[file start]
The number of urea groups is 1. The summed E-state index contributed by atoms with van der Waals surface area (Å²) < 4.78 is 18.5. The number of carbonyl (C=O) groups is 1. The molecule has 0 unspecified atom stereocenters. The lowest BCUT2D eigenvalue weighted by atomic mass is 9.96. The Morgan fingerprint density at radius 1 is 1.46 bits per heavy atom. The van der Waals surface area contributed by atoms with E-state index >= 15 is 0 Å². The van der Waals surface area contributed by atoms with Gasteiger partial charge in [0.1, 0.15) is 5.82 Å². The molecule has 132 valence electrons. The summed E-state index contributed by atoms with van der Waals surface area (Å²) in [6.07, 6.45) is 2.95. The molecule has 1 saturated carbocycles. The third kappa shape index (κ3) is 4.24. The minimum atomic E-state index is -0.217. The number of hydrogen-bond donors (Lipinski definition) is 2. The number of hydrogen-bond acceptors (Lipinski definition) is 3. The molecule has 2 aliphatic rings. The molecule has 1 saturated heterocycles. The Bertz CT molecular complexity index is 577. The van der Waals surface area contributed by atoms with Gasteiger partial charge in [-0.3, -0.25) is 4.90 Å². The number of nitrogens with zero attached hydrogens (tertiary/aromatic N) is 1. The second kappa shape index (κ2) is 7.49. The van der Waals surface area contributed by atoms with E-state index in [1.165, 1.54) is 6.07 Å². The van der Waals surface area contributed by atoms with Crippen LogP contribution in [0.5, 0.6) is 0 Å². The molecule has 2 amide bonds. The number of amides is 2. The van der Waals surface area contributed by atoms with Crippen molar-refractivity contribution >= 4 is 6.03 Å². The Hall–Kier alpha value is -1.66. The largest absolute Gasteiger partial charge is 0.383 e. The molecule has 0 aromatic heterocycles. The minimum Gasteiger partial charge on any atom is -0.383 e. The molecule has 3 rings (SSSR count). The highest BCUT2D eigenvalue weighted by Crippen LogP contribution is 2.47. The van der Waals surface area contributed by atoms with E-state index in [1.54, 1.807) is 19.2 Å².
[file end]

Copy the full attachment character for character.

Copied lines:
The number of urea groups is 1. The summed E-state index contributed by atoms with van der Waals surface area (Å²) < 4.78 is 18.5. The number of carbonyl (C=O) groups is 1. The molecule has 0 unspecified atom stereocenters. The lowest BCUT2D eigenvalue weighted by atomic mass is 9.96. The Morgan fingerprint density at radius 1 is 1.46 bits per heavy atom. The van der Waals surface area contributed by atoms with E-state index >= 15 is 0 Å². The van der Waals surface area contributed by atoms with Gasteiger partial charge in [0.1, 0.15) is 5.82 Å². The molecule has 132 valence electrons. The summed E-state index contributed by atoms with van der Waals surface area (Å²) in [6.07, 6.45) is 2.95. The molecule has 1 saturated carbocycles. The third kappa shape index (κ3) is 4.24. The minimum atomic E-state index is -0.217. The number of hydrogen-bond donors (Lipinski definition) is 2. The number of hydrogen-bond acceptors (Lipinski definition) is 3. The molecule has 2 aliphatic rings. The molecule has 1 saturated heterocycles. The Bertz CT molecular complexity index is 577. The van der Waals surface area contributed by atoms with Gasteiger partial charge in [-0.3, -0.25) is 4.90 Å². The number of nitrogens with zero attached hydrogens (tertiary/aromatic N) is 1. The second kappa shape index (κ2) is 7.49. The van der Waals surface area contributed by atoms with E-state index in [1.165, 1.54) is 6.07 Å². The van der Waals surface area contributed by atoms with Crippen LogP contribution in [0.5, 0.6) is 0 Å². The molecule has 2 amide bonds. The number of amides is 2. The van der Waals surface area contributed by atoms with Crippen molar-refractivity contribution >= 4 is 6.03 Å². The Hall–Kier alpha value is -1.66. The largest absolute Gasteiger partial charge is 0.383 e. The molecule has 0 aromatic heterocycles. The minimum Gasteiger partial charge on any atom is -0.383 e. The molecule has 3 rings (SSSR count). The highest BCUT2D eigenvalue weighted by Crippen LogP contribution is 2.47. The van der Waals surface area contributed by atoms with E-state index in [1.54, 1.807) is 19.2 Å².